Music Tonight: Louisville kings of transcendent Rock & Roll, My Morning Jacket, bring the tour for its recent Circuital album to Riverbend’s PNC Pavilion tonight. Tickets ($50.70-$56.35) remain for the 7 p.m. show. MMJ have been everywhere lately, showing up on VH1’s Storytellers and most of the late-night chat shows, in almost every music magazine and blog in existence and at practically every major outdoor music festival in the country. But one place they haven’t been a lot lately is Cincinnati. Tonight’s appearance is MMJ’s first show in town since 2005’s tour for the album Z came to Bogart’s. Check out Amy Harris’ recent interview with MMJ keysman Bo Koster here.
Besides the large faction of superfans, My Morning Jacket’s audience seems like the type that might wander in fashionably late, but that would be a huge mistake for this show. That’s because AltCountry’s greatest vocalist, Neko Case (pictured), is opening the show. You can feel Case’s Patsy Cline-esque voice in the tingles up your spine when you see her live, as her words and melodies soar, resonating to the heavens. (Read more about Neko here.)
When the tour started, a reporter asked Case in an interview if there would be any on-stage collaborations with MMJ during the tour, to which Case seemed unsure, saying they were still feeling things out. Within a couple of days, the question was answered when video materialized of MMJ and Case dueting on the Kenny Rogers/Dolly Parton schmaltzfest, “Islands in the Stream.” Check out a fan-filmed clip from the Pittsburgh show below:
(Leave your suggestions/promote yourself or your favorites by telling everyone about your favorite music event recommendations for the day in the comments below.)
Just Announced: The Hip Hop/R&B roadshow The F.A.M.E. Tour comes to Riverbend on Sept. 21. Tickets for the show — featuring Chris Brown, Kelly Rowland, T-Pain and Tyga — run between $29.27-$125.75 and go on sale Friday at 10 a.m. through Ticketmaster online and retail outlets. Here's a twist — the show will be at Riverbend, but only in the covered pavilion section (no lawn seats). Maybe PNC Pavilion is being hosed down and cleaned that night or something …
Momentous Happenings in Music History for Aug. 17
On this day in 1977, fans grieving over the previous day’s news that “The King” was dead expressed their anguish with flowers. Lots and lots of flowers. Floral delivery service FTD reported deliveries to Elvis Presley’s Graceland mansion on Aug. 17 set the company record for most flowers sent for a single event. The 2,000-plus arrangements from fans — including custom ones shaped like hound dogs, lightning bolts and other Elvis-affiliated symbols — were spread along the embankment in front of Graceland as fans filed in to pay their respect.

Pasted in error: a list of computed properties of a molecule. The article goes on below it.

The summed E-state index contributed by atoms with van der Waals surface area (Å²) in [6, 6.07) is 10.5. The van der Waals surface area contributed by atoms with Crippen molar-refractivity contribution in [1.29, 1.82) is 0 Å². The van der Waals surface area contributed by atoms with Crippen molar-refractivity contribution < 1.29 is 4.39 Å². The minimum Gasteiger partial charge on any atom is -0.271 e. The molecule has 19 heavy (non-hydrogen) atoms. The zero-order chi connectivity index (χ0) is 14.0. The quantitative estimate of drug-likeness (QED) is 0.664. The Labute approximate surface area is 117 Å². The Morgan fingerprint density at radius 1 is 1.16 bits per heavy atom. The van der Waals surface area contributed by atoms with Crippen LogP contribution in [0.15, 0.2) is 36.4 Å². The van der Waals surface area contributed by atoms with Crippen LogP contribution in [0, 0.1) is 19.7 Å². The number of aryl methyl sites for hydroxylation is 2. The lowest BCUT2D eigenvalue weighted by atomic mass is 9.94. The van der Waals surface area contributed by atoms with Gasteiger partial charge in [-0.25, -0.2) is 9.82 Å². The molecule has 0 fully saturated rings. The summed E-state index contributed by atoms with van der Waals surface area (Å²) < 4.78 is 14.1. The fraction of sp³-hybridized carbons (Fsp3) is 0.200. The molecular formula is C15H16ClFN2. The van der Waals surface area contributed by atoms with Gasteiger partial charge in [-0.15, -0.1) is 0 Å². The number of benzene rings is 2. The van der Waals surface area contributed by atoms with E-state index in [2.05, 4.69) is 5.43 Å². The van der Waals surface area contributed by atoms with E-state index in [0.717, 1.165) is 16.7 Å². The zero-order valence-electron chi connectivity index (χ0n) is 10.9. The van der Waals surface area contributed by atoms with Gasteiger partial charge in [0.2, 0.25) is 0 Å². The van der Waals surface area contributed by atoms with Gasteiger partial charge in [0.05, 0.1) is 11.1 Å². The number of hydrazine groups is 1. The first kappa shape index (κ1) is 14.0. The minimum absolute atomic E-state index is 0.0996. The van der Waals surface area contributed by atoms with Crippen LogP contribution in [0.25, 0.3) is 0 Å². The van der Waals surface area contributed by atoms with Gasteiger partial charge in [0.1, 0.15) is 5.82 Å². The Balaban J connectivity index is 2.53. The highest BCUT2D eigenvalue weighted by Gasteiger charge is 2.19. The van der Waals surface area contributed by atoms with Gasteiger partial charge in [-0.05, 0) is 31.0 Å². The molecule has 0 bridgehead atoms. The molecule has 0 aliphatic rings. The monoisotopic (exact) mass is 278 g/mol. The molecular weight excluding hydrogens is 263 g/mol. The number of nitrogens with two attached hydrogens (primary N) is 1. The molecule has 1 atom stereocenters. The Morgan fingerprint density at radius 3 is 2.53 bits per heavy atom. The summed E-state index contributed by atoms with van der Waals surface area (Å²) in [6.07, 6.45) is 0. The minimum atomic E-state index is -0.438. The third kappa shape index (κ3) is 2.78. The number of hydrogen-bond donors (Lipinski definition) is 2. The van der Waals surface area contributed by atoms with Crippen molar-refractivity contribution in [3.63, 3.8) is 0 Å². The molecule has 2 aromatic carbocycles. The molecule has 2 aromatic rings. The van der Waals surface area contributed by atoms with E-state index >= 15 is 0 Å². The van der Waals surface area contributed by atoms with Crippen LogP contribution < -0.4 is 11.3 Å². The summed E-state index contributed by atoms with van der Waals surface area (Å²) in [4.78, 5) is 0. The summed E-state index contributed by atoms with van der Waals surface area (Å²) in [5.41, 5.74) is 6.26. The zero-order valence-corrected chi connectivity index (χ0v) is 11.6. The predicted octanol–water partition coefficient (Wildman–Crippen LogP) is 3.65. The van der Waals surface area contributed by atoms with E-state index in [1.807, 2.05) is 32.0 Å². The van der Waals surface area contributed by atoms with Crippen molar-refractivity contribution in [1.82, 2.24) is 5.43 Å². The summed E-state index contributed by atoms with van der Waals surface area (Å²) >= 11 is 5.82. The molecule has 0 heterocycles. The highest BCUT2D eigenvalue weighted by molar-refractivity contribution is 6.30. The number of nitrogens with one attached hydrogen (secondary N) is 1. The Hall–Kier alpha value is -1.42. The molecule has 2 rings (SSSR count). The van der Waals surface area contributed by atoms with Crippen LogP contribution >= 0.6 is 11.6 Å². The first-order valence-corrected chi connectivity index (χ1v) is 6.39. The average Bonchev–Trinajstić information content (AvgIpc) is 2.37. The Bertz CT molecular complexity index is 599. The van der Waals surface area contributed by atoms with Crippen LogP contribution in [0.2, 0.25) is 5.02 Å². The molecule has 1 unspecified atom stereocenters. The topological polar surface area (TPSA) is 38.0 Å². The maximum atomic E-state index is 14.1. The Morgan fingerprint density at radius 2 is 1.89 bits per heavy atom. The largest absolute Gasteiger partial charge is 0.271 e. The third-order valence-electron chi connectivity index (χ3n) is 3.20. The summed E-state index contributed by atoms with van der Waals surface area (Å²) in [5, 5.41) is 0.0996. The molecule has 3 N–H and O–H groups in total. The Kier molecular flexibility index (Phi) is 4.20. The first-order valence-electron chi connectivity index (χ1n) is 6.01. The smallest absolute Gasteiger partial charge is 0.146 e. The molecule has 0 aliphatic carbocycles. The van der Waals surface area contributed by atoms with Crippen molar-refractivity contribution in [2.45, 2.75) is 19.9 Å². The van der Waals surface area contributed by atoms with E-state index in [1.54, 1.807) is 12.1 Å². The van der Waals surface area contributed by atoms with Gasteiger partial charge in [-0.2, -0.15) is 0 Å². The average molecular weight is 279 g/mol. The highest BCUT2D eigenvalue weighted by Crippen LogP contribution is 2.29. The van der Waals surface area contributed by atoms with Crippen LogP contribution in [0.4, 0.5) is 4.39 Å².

Elvis is still a force in Pop culture and our society in general. Just yesterday, in fact, he made headlines thanks to congresswoman and Republican/Tea Party presidential candidate Michele Bachmann.
The increasingly entertaining gaffe-machine was stumping in South Carolina when she shouted from the stage, “Let’s all say ‘happy birthday’ to Elvis Presley today!” in front of a crowd of adoring supporters. Bachmann — who previously (presumably by accident) somehow managed to align herself with serial killer John Wayne Gacy in a mix-up over where actor John Wayne was born— later was quoted referring to “the anniversary of Elvis Presley's death,” so somebody in the campaign at least watches CNN.
Armed with the new knowledge that it was indeed Elvis’ “death day,” Bachmann told reporters, “He’s still alive.”
If she were a Democrat — or “community organizer” or NPR exec — Andrew Breitbart, James O'Keefe and other deceitful character assassins would have had “Bachmann Claims Elvis Death a Hoax” headlines screaming across America (or at least across News Corp platforms)
Because I’m not a major asshole (well, not that much of one), I’ll let you know that she also added, “He’s alive in our hearts.” Here’s the clip of Bachmann’s latest boner from The Guardian:
Born This Day: Music movers and shakers who share an Aug. 17 birthday include writer/singer of ’80s smash “Come on Eileen” (and a lot of other, better Dexy’s Midnight Runners songs most Americans never heard of), Kevin Rowland (1953); vocalist from ’80s Pop band The Go Go’s, Belinda Carlisle (1958); Black Crowes drummer Steve Gorman (1965); bassist/singer of ’90s Alt/Dance/Rap/Pop quartet Luscious Jackson, Jill Cunniff (1966); actor, New Kid on the Block and Marky Mark sibling Donnie Wahlberg (1969); and MC from Hip Hop pioneers De La Soul, Kelvin Mercer (1969).
Mercer — better known as Posdnuos (pronounced “pas-da-noos”), Pos or a few other aliases — and the rest of De La were a part of the Native Tongues collective that emerged in the late ’80s and included A Tribe Called Quest, Queen Latifah, Jungle Brothers and other acts who provided an alternative to the simultaneous Gangsta Rap explosion of the times. The music and image NT members put out was often praised for its “positivity,” which was usually just code for “Not scary Gangsta Rap,” but did lay groundwork for smart, socially-aware MCs like Common and Talib Kweli.
De La Soul was positive … like a bong hit is positive. The group’s breakthrough debut, the classic 3 Feet and Rising, was artsy, funny and psychedelic, treading into surrealism and straight comedy (via “skits,” one of the worst things to have endured from their legacy) at times, and that was reflected in the slightly corny image the band used upon launch.
Their “D.A.I.S.Y. Age” neon-hippie chic thankfully never caught on as a fashion trend, but their music did and their legacy lives on. The band’s popularity has gone up and down, but De La Soul is still going today, popping up most recently in shows and collaborations with Brit “cartoon band,” Gorillaz.
But here’s where it all started — 3 Feet’s “Me Myself and I”: